In discussing the radio luminosity functions of clusters, it is important to distinguish the luminosity function of galaxies in clusters from the luminosity function of the cluster as a whole. The radio emission from clusters is mainly due to sources associated with individual radio galaxies. About 20% of the nearby strong radio galaxies are located in rich clusters of galaxies (McHardy, 1979). This appears to be mainly due to the fact that strong radio emission is primarily associated with giant elliptical galaxies, which occur preferentially in clusters. A galaxy of a given morphology (elliptical, for example) and optical luminosity apparently has the same radio luminosity function whether inside or outside of a cluster (Jaffe and Perola, 1976; Auriemma et al., 1977; Guindon, 1979; McHardy, 1979). The radio luminosity function of the whole cluster can be fit as the result of superposing the luminosity function of an average of 5 radio galaxies per cluster (Owen, 1975). The cluster radio luminosity function does not appear to depend strongly on richness for the Abell clusters (Riley, 1975; Owen, 1975; McHardy, 1979).
There does appear to be a correlation between cluster radio emission and cluster morphology. Owen found that the more evolved RS types (cD,B,C, and L; see Section 2.5) have stronger radio emission. McHardy (1979) found that more evolved BM types (I,I-II; see Section 2.5) tend to contain stronger radio galaxies, at least at low frequencies.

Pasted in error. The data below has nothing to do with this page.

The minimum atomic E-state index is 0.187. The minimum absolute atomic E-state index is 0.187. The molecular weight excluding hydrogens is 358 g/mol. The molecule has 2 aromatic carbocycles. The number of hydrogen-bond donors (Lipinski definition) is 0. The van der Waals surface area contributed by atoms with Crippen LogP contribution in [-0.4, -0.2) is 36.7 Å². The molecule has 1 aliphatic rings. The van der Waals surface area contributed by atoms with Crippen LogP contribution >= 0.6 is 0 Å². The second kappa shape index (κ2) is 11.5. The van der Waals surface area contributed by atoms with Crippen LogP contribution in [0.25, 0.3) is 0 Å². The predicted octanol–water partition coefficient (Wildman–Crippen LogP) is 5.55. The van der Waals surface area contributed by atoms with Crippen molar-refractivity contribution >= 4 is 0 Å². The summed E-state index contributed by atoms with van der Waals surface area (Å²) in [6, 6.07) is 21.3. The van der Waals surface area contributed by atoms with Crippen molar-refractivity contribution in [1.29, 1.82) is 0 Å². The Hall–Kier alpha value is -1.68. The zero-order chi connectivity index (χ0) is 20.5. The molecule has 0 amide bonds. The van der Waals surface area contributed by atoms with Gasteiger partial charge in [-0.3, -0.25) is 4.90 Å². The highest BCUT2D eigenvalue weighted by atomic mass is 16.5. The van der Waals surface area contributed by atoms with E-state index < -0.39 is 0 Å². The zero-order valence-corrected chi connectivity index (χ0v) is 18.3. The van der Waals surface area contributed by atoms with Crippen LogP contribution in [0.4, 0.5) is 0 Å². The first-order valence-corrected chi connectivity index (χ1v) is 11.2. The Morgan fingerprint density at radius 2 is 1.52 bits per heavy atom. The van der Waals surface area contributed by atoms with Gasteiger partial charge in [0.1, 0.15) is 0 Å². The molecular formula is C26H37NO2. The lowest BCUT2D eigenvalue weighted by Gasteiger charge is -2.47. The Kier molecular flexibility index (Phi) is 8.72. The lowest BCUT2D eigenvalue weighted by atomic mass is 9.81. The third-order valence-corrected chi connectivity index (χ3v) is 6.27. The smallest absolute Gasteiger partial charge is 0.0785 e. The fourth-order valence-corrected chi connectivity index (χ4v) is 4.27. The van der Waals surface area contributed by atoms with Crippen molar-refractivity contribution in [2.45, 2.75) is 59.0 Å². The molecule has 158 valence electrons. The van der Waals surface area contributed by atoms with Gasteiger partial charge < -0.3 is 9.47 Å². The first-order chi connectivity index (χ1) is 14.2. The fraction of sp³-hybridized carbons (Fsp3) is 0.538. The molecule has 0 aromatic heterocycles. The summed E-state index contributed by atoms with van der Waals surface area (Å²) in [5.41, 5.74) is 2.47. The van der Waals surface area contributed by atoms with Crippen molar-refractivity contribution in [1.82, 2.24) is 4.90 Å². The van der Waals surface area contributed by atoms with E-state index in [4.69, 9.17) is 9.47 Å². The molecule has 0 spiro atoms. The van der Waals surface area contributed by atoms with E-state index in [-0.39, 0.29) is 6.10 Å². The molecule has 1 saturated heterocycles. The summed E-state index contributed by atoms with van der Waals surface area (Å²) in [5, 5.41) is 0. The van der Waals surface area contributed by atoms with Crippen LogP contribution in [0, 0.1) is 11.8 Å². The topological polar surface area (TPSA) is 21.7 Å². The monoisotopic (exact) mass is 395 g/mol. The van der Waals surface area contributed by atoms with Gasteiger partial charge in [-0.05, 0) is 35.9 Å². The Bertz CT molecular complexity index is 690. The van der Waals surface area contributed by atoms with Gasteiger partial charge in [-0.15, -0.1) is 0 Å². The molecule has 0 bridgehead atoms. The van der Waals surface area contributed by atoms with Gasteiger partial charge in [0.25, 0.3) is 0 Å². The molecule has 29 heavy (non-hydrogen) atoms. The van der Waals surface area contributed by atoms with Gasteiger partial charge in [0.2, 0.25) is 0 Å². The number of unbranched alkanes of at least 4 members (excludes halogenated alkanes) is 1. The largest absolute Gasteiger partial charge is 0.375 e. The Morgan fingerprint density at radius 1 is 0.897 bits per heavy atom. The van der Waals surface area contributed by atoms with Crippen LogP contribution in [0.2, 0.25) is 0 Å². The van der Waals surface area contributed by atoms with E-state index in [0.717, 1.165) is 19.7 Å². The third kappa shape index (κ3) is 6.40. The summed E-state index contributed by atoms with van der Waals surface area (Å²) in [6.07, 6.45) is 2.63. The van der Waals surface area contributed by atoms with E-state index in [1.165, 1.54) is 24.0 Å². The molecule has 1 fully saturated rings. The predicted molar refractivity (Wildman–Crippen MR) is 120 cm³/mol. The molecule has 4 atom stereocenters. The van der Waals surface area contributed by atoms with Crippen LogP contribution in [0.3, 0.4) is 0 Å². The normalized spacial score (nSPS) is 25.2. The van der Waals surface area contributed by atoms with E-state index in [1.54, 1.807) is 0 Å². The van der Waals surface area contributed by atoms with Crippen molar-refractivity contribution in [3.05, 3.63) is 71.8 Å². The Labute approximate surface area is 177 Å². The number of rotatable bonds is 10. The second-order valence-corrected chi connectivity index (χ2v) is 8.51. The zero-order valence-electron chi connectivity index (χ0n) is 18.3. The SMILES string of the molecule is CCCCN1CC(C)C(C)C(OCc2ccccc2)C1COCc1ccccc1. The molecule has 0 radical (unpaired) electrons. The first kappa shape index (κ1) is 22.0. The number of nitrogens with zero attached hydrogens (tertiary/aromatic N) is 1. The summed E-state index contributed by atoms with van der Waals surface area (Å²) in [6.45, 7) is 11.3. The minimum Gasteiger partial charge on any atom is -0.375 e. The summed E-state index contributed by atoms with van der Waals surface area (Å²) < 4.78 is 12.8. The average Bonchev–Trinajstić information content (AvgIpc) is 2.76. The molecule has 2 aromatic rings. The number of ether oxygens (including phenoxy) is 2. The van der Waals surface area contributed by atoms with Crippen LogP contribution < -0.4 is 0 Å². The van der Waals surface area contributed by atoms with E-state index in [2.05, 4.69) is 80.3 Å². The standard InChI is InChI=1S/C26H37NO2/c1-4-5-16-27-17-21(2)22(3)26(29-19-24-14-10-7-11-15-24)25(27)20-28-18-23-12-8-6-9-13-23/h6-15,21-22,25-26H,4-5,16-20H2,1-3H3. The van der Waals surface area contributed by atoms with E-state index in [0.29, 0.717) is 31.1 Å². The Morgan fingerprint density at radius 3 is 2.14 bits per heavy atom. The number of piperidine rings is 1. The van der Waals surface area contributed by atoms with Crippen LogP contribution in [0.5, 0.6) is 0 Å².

Powerful radio sources are found most often near the cluster center (McHardy, 1979). They are usually associated with optically dominant galaxies, which often have multiple nuclei and are often cD galaxies (Guthie, 1974; McHardy 1974, 1979; Riley, 1975).
Cluster radio sources generally have steeper radio spectra (values of r 1) than radio sources in the field (Costain et al., 1972; Baldwin and Scott, 1973; Slingo, 1974a, b; McHardy, 1979). The steepness of the spectrum (the value of r) increases with cluster richness and decreases as the BM type increases (Roland et al., 1976; McHardy, 1979). The steepest radio spectra (r 1.3) in clusters are associated with radio sources in optically dominant galaxies (Riley, 1975).
De Young (1972) claimed that cluster radio galaxies were generally smaller than those in the field; this claim was not supported by larger surveys (Hooley, 1974; McHardy, 1979). Owen and Rudnick (1976a) found that cluster radio sources generally had extended emission; unresolved sources seen towards clusters are usually background objects. Guindon (1979) found that, while the average size of double or triple radio sources in clusters was the same as those in the field, clusters did lack the very largest sources.
Differences in the morphology of cluster radio sources and field sources are discussed in Sections 3.3 and 3.4 below.
Recently, the radio emission properties of poor clusters have been studied. In general, the sources in poor clusters also have steep spectra and show some of the same morphological distortions found in rich cluster sources (Burns and Owen, 1977). As in rich clusters, the strongest radio emission is associated with optically dominant galaxies near the cluster center, and these sources have especially steep spectra (White and Burns, 1980; Burns et al., 1981b; Hanisch and White, 1981). There is no apparent difference between the radio emission of poor and rich cD clusters beyond the direct effect of richness (Burns et al., 1980).